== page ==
Commentators have long suspected that smart phones and social media are exacerbating traders’ focus on lottery-type stocks — low-priced stocks with above-average volatility and positive skewness. This latter property refers to the distribution of such stocks’ returns: in contrast to a symmetrical bell-shaped distribution, a lottery-type stock will have most of its values clustered near the left-hand, negative, side but whose opposite, positive, side extends a long way to the right — a long right-hand tail, in statistical parlance. Such stocks often lose money but, when they win, they can win big.
The typical American checks his or her cell phone 344 times per day — an average of every three minutes during waking hours, according to one survey. That’s equivalent to checking 140 times during the trading session on Wall Street. Care to bet whether, during the session, traders on their smartphones are focusing on the cheap and safe stocks that Buffett favors or on lottery-type stocks?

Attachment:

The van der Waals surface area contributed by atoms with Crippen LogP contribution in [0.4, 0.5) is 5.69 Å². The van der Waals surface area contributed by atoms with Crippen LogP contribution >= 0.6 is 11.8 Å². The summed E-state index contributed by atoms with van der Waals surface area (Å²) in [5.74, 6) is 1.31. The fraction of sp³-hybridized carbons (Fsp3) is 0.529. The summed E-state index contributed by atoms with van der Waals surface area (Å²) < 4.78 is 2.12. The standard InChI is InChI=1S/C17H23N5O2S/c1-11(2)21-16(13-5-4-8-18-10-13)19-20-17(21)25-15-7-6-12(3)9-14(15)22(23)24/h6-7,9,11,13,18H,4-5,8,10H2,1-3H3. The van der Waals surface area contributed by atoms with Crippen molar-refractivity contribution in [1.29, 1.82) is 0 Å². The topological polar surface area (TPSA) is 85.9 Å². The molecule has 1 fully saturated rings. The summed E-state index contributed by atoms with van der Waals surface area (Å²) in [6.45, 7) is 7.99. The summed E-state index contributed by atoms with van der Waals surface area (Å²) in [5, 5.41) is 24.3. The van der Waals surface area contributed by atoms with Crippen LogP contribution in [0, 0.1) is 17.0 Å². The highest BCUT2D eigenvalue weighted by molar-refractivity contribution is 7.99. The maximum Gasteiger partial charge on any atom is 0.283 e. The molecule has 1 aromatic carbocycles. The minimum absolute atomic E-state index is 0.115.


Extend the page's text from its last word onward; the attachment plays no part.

Recent research found the answer. The study, distributed by the National Bureau of Economic Research, is entitled “Smart(phone) Investing? A Within-Investor-Time Analysis of New Technologies and Trading Behavior.” It was conducted by Ankit Kalda and Alessandro Previtero of the Kelley School of Business at Indiana University; Benjamin Loos of the University of New South Wales; and Andreas Hackethal of Goethe University Frankfurt.
To conduct the study, the researchers focused on the trading behavior of clients of two large German banks between 2010 and 2017. It was during this period when the two banks created trading apps enabling clients to trade stocks with their smartphones. The researchers were able to determine whether the banks’ clients were actually executing trades from their smart phones.
The researchers found that, after clients started executing trades from their smart phones, they became 67% more likely to invest in lottery-type stocks.
What happens when brokers send texts to your smartphone?